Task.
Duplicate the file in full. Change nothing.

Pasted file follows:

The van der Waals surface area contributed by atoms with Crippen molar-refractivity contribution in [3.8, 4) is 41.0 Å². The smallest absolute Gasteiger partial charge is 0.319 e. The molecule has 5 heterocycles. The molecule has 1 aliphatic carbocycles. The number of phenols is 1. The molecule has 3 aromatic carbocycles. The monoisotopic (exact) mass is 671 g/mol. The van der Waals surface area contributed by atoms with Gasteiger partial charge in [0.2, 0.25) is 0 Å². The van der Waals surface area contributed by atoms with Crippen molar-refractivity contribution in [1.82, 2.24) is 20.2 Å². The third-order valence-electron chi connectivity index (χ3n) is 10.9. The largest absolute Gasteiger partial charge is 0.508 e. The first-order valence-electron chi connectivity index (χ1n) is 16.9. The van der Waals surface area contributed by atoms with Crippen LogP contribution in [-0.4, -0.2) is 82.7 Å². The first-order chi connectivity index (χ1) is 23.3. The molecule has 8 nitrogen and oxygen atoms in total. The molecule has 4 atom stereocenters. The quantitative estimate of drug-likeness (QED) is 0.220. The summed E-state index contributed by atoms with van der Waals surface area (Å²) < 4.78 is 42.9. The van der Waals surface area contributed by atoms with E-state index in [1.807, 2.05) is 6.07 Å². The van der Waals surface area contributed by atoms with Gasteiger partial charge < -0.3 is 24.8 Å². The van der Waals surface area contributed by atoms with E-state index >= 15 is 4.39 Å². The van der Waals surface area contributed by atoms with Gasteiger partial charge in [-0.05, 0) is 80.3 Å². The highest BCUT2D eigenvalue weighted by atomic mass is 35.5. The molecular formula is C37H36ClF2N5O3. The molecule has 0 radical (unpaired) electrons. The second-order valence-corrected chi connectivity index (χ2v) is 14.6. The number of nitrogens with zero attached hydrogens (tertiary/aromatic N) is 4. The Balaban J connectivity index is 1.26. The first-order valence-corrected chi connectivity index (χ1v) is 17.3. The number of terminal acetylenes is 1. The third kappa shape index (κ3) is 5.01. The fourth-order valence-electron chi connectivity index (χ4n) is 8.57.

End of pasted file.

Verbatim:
The van der Waals surface area contributed by atoms with Crippen molar-refractivity contribution in [3.8, 4) is 41.0 Å². The smallest absolute Gasteiger partial charge is 0.319 e. The molecule has 5 heterocycles. The molecule has 1 aliphatic carbocycles. The number of phenols is 1. The molecule has 3 aromatic carbocycles. The monoisotopic (exact) mass is 671 g/mol. The van der Waals surface area contributed by atoms with Gasteiger partial charge in [0.2, 0.25) is 0 Å². The van der Waals surface area contributed by atoms with Crippen molar-refractivity contribution in [1.82, 2.24) is 20.2 Å². The third-order valence-electron chi connectivity index (χ3n) is 10.9. The largest absolute Gasteiger partial charge is 0.508 e. The first-order valence-electron chi connectivity index (χ1n) is 16.9. The van der Waals surface area contributed by atoms with Crippen LogP contribution in [-0.4, -0.2) is 82.7 Å². The first-order chi connectivity index (χ1) is 23.3. The molecule has 8 nitrogen and oxygen atoms in total. The molecule has 4 atom stereocenters. The quantitative estimate of drug-likeness (QED) is 0.220. The summed E-state index contributed by atoms with van der Waals surface area (Å²) < 4.78 is 42.9. The van der Waals surface area contributed by atoms with E-state index in [1.807, 2.05) is 6.07 Å². The van der Waals surface area contributed by atoms with Gasteiger partial charge < -0.3 is 24.8 Å². The van der Waals surface area contributed by atoms with E-state index >= 15 is 4.39 Å². The van der Waals surface area contributed by atoms with Gasteiger partial charge in [-0.05, 0) is 80.3 Å². The highest BCUT2D eigenvalue weighted by atomic mass is 35.5. The molecular formula is C37H36ClF2N5O3. The molecule has 0 radical (unpaired) electrons. The second-order valence-corrected chi connectivity index (χ2v) is 14.6. The number of nitrogens with zero attached hydrogens (tertiary/aromatic N) is 4. The Balaban J connectivity index is 1.26. The first-order valence-corrected chi connectivity index (χ1v) is 17.3. The number of terminal acetylenes is 1. The third kappa shape index (κ3) is 5.01. The fourth-order valence-electron chi connectivity index (χ4n) is 8.57.